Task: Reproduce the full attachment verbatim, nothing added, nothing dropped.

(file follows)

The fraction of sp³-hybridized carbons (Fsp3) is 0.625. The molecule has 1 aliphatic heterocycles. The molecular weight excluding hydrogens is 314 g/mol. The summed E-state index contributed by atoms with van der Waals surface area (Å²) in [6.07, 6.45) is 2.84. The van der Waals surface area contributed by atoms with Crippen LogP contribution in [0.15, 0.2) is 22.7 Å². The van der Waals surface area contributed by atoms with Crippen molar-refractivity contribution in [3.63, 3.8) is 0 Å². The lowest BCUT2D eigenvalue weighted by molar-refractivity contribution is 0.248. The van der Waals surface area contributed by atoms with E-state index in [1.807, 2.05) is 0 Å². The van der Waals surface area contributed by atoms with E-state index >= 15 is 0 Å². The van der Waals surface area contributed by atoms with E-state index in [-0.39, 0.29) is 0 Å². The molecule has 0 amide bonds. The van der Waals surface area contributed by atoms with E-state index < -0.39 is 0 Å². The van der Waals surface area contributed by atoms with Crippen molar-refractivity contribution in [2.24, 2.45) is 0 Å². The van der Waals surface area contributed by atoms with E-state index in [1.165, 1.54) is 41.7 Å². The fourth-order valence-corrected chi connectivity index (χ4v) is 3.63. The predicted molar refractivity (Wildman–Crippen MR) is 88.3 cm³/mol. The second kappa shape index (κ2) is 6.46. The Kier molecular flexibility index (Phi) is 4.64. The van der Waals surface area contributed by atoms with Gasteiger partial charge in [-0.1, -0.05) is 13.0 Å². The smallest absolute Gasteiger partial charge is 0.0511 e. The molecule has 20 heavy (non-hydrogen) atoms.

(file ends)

The fraction of sp³-hybridized carbons (Fsp3) is 0.625. The molecule has 1 aliphatic heterocycles. The molecular weight excluding hydrogens is 314 g/mol. The summed E-state index contributed by atoms with van der Waals surface area (Å²) in [6.07, 6.45) is 2.84. The van der Waals surface area contributed by atoms with Crippen LogP contribution in [0.15, 0.2) is 22.7 Å². The van der Waals surface area contributed by atoms with Crippen molar-refractivity contribution in [3.63, 3.8) is 0 Å². The lowest BCUT2D eigenvalue weighted by molar-refractivity contribution is 0.248. The van der Waals surface area contributed by atoms with E-state index in [1.807, 2.05) is 0 Å². The van der Waals surface area contributed by atoms with E-state index >= 15 is 0 Å². The van der Waals surface area contributed by atoms with E-state index in [-0.39, 0.29) is 0 Å². The molecule has 0 amide bonds. The van der Waals surface area contributed by atoms with E-state index < -0.39 is 0 Å². The van der Waals surface area contributed by atoms with Crippen molar-refractivity contribution in [2.24, 2.45) is 0 Å². The van der Waals surface area contributed by atoms with E-state index in [1.165, 1.54) is 41.7 Å². The fourth-order valence-corrected chi connectivity index (χ4v) is 3.63. The predicted molar refractivity (Wildman–Crippen MR) is 88.3 cm³/mol. The second kappa shape index (κ2) is 6.46. The Kier molecular flexibility index (Phi) is 4.64. The van der Waals surface area contributed by atoms with Gasteiger partial charge in [-0.1, -0.05) is 13.0 Å². The smallest absolute Gasteiger partial charge is 0.0511 e. The molecule has 20 heavy (non-hydrogen) atoms.